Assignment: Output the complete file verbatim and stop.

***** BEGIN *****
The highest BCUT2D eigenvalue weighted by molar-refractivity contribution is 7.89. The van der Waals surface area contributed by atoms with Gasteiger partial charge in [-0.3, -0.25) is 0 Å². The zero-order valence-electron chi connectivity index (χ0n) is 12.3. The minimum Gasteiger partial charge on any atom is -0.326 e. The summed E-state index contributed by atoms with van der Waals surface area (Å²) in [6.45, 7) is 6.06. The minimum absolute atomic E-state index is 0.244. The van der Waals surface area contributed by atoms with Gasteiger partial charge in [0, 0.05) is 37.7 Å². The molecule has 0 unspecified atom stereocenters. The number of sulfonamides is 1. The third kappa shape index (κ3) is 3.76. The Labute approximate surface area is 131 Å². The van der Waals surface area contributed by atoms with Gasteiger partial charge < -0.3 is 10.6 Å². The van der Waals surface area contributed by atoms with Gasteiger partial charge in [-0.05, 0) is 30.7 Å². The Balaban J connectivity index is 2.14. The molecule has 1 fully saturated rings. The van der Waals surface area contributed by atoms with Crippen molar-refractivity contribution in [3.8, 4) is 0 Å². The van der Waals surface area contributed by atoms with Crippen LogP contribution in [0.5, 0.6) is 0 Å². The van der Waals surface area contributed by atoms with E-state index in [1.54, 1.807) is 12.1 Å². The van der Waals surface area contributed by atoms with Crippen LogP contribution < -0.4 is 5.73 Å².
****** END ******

The highest BCUT2D eigenvalue weighted by molar-refractivity contribution is 7.89. The van der Waals surface area contributed by atoms with Gasteiger partial charge in [-0.3, -0.25) is 0 Å². The zero-order valence-electron chi connectivity index (χ0n) is 12.3. The minimum Gasteiger partial charge on any atom is -0.326 e. The summed E-state index contributed by atoms with van der Waals surface area (Å²) in [6.45, 7) is 6.06. The minimum absolute atomic E-state index is 0.244. The van der Waals surface area contributed by atoms with Gasteiger partial charge in [0, 0.05) is 37.7 Å². The molecule has 0 unspecified atom stereocenters. The number of sulfonamides is 1. The third kappa shape index (κ3) is 3.76. The Labute approximate surface area is 131 Å². The van der Waals surface area contributed by atoms with Gasteiger partial charge < -0.3 is 10.6 Å². The van der Waals surface area contributed by atoms with Gasteiger partial charge in [-0.05, 0) is 30.7 Å². The Balaban J connectivity index is 2.14. The molecule has 1 fully saturated rings. The van der Waals surface area contributed by atoms with Crippen molar-refractivity contribution in [3.8, 4) is 0 Å². The van der Waals surface area contributed by atoms with Crippen LogP contribution in [0.5, 0.6) is 0 Å². The van der Waals surface area contributed by atoms with E-state index in [1.54, 1.807) is 12.1 Å². The van der Waals surface area contributed by atoms with Crippen LogP contribution < -0.4 is 5.73 Å².